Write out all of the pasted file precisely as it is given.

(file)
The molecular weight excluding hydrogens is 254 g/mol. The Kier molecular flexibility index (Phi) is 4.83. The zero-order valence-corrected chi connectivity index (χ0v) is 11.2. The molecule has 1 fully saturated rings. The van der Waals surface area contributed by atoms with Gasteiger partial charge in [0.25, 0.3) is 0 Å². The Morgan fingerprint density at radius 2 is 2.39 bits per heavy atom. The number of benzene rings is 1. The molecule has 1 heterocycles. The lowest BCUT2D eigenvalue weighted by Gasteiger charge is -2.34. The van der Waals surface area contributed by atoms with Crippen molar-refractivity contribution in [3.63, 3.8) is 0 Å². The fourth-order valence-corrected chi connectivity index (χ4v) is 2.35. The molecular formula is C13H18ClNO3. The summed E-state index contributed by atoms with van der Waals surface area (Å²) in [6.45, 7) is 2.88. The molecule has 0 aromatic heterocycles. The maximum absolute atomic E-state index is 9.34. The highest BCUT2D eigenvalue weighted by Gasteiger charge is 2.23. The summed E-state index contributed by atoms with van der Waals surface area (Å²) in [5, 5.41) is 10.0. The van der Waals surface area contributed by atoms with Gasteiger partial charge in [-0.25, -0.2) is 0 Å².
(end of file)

The molecular weight excluding hydrogens is 254 g/mol. The Kier molecular flexibility index (Phi) is 4.83. The zero-order valence-corrected chi connectivity index (χ0v) is 11.2. The molecule has 1 fully saturated rings. The van der Waals surface area contributed by atoms with Gasteiger partial charge in [0.25, 0.3) is 0 Å². The Morgan fingerprint density at radius 2 is 2.39 bits per heavy atom. The number of benzene rings is 1. The molecule has 1 heterocycles. The lowest BCUT2D eigenvalue weighted by Gasteiger charge is -2.34. The van der Waals surface area contributed by atoms with Crippen molar-refractivity contribution in [3.63, 3.8) is 0 Å². The fourth-order valence-corrected chi connectivity index (χ4v) is 2.35. The molecular formula is C13H18ClNO3. The summed E-state index contributed by atoms with van der Waals surface area (Å²) in [6.45, 7) is 2.88. The molecule has 0 aromatic heterocycles. The maximum absolute atomic E-state index is 9.34. The highest BCUT2D eigenvalue weighted by Gasteiger charge is 2.23. The summed E-state index contributed by atoms with van der Waals surface area (Å²) in [5, 5.41) is 10.0. The van der Waals surface area contributed by atoms with Gasteiger partial charge in [-0.25, -0.2) is 0 Å².